Manufacturing and the microbiome: Lonza, Chr. Hansen set out to pioneer the live biotherapeutic products industry

By Melissa Fassbender contact

- Last updated on GMT

(Image: Getty/Dr_Microbe)
(Image: Getty/Dr_Microbe)

Related tags: Lonza, Microbiome, CDMO

Bringing together the food industry’s know-how and pharma’s manufacturing expertise, the new joint venture from Lonza and Chr. Hansen is positioned to pioneer the live biotherapeutic products space – addressing medical needs not met with ‘conventional’ large and small molecule therapies, says CEO.

The global bioscience company Chr. Hansen Holding A/S, and contract development and manufacturing organization (CDMO) Lonza AG will equally share approximately €90m ($101.5m) over three years to establish a contract development and manufacturing organization (CDMO) for biotherapeutic products.

The joint venture (JV) aims to “pioneer” the live biotherapeutic products (LBPs) industry and was formed in response to a “clear need for an end-to-end solution for manufacturing”​ in the LBPs area, said Lonza Group CEO Marc Funk.

(Image: Lonza)
(Image: Lonza)

“We had the drug product part of the equation with the formulation and capsule technology, and also the experience in cGMP ​[current good manufacturing practice] manufacturing, but not the anaerobic microbial manufacturing capacity,” ​explained Funk. “So, we looked to see who we could partner with to bring the anaerobic fermentation part of the equation and Chr. Hansen was the obvious choice.”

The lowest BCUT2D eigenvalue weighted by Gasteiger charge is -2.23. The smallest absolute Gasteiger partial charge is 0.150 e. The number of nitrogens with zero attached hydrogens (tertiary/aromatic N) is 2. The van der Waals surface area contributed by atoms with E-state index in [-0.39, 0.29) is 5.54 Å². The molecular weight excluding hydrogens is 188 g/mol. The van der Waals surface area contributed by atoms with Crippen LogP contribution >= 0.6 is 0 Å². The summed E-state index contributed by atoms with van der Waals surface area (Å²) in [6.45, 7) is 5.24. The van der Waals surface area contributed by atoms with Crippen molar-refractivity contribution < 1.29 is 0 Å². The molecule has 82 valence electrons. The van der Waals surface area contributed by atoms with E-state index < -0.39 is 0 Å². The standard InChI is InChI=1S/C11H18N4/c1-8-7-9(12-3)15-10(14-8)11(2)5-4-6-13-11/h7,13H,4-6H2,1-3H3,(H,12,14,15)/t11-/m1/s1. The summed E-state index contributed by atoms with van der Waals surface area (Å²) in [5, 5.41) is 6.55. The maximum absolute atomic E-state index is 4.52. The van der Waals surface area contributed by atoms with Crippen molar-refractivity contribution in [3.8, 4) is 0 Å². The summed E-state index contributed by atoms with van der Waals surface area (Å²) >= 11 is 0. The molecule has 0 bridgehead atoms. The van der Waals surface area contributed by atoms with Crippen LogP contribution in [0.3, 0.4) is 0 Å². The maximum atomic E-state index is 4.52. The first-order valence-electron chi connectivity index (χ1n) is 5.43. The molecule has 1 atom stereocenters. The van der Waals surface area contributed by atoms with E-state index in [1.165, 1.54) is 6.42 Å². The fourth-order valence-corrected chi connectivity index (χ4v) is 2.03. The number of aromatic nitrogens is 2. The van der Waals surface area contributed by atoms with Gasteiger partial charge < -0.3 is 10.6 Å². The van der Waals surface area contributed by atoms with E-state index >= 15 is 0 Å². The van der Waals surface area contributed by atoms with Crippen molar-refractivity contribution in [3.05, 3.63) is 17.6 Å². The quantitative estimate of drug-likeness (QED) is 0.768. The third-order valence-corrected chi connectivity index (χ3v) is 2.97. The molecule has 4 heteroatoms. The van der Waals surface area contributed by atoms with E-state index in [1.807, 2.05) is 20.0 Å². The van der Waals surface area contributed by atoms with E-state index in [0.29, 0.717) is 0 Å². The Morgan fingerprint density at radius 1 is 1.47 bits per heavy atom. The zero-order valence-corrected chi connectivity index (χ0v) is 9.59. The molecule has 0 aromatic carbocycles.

The investment, which will take place in two phases, will begin with an update to Lonza’s existing facilities in Hørsholm, Denmark for cGMP production of drug substance (anaerobic bacteria). It also will equip new facilities in Basel, Switzerland for drug product development and manufacturing.

Funk said, “Initially the service offering is focused on process development and small batches to serve start-ups and small biotech with preclinical and clinical development projects.”

Phase two of the investment will see new facilities for Phase III and commercial manufacturing “as the pipeline matures,”​ he explained.

The companies expect the venture to be largely self-funding after the production set-up has been established.

Manufacturing and the microbiome

Manufacturing strict anaerobes​ is challenging, said Funk, and requires “specialized assets and know-how which are not as widespread in the biopharma space.”

However, looking outside biopharma, the food industry has established anaerobic fermentation, though not under cGMP conditions, he explained.

“This partnership that brings the best of the food industry’s know-how and technology, together with pharma manufacturing expertise with its stringent quality and regulatory systems, is an ideal solution in the live biotherapeutic products space.” 

According to Funk, there are several drivers of the demand for LBPs – the pipeline of which is healthy, with the first products approaching commercialization.

This demand is due in part to high throughput screening and microbiome libraries, which have progressed science by easing the identification process of possible therapeutic strains.

While gastrointestinal (GI) tract indications have until now been the main focus, Funk noted other areas of research, including oncology and possibly neurodegenerative diseases, as the understanding of the gut-brain axis advances.

“There are unmet medical needs that so far cannot be addressed with ‘conventional’ large and small molecule therapies and biotherapeutics could make a positive difference,”​ he said.

(Image: Lonza)
(Image: Lonza)

Based on the number of ongoing trials up to Phase III, the global clinical supply industry is estimated to reach €150-200m by 2025, according to Lonza. Including the commercial supply industry in this estimate, the market is predicted to exceed €1bn by 2035.

“The funding is good,”​ said Funk, “and growing as the number of companies in this space grows. The success of current Phase III projects will have a bearing on this going forward.”

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